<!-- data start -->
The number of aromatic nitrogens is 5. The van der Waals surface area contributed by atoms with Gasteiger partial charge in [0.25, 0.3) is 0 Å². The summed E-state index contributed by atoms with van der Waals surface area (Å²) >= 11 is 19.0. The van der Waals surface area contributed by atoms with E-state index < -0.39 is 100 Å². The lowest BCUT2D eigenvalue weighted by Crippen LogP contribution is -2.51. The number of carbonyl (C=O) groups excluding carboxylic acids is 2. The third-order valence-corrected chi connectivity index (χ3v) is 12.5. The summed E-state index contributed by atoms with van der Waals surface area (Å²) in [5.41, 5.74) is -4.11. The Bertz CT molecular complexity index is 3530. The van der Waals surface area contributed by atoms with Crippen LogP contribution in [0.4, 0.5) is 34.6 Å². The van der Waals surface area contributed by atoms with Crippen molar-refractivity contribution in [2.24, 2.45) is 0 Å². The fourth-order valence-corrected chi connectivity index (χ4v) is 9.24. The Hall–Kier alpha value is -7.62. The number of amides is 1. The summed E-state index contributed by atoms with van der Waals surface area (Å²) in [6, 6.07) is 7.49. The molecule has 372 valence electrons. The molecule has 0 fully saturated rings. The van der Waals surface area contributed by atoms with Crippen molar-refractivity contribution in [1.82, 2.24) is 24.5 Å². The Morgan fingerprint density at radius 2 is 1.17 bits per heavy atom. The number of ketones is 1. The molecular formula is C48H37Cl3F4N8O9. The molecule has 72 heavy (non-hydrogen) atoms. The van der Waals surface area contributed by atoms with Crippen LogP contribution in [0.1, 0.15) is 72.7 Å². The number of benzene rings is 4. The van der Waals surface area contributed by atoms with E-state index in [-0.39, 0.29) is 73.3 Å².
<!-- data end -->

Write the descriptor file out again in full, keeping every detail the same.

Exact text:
The number of aromatic nitrogens is 5. The van der Waals surface area contributed by atoms with Gasteiger partial charge in [0.25, 0.3) is 0 Å². The summed E-state index contributed by atoms with van der Waals surface area (Å²) >= 11 is 19.0. The van der Waals surface area contributed by atoms with E-state index < -0.39 is 100 Å². The lowest BCUT2D eigenvalue weighted by Crippen LogP contribution is -2.51. The number of carbonyl (C=O) groups excluding carboxylic acids is 2. The third-order valence-corrected chi connectivity index (χ3v) is 12.5. The summed E-state index contributed by atoms with van der Waals surface area (Å²) in [5.41, 5.74) is -4.11. The Bertz CT molecular complexity index is 3530. The van der Waals surface area contributed by atoms with Crippen LogP contribution in [0.4, 0.5) is 34.6 Å². The van der Waals surface area contributed by atoms with Crippen molar-refractivity contribution in [2.24, 2.45) is 0 Å². The fourth-order valence-corrected chi connectivity index (χ4v) is 9.24. The Hall–Kier alpha value is -7.62. The number of amides is 1. The summed E-state index contributed by atoms with van der Waals surface area (Å²) in [6, 6.07) is 7.49. The molecule has 372 valence electrons. The molecule has 0 fully saturated rings. The van der Waals surface area contributed by atoms with Crippen molar-refractivity contribution in [1.82, 2.24) is 24.5 Å². The Morgan fingerprint density at radius 2 is 1.17 bits per heavy atom. The number of ketones is 1. The molecular formula is C48H37Cl3F4N8O9. The molecule has 72 heavy (non-hydrogen) atoms. The van der Waals surface area contributed by atoms with Crippen LogP contribution in [0.1, 0.15) is 72.7 Å². The number of benzene rings is 4. The van der Waals surface area contributed by atoms with E-state index in [-0.39, 0.29) is 73.3 Å².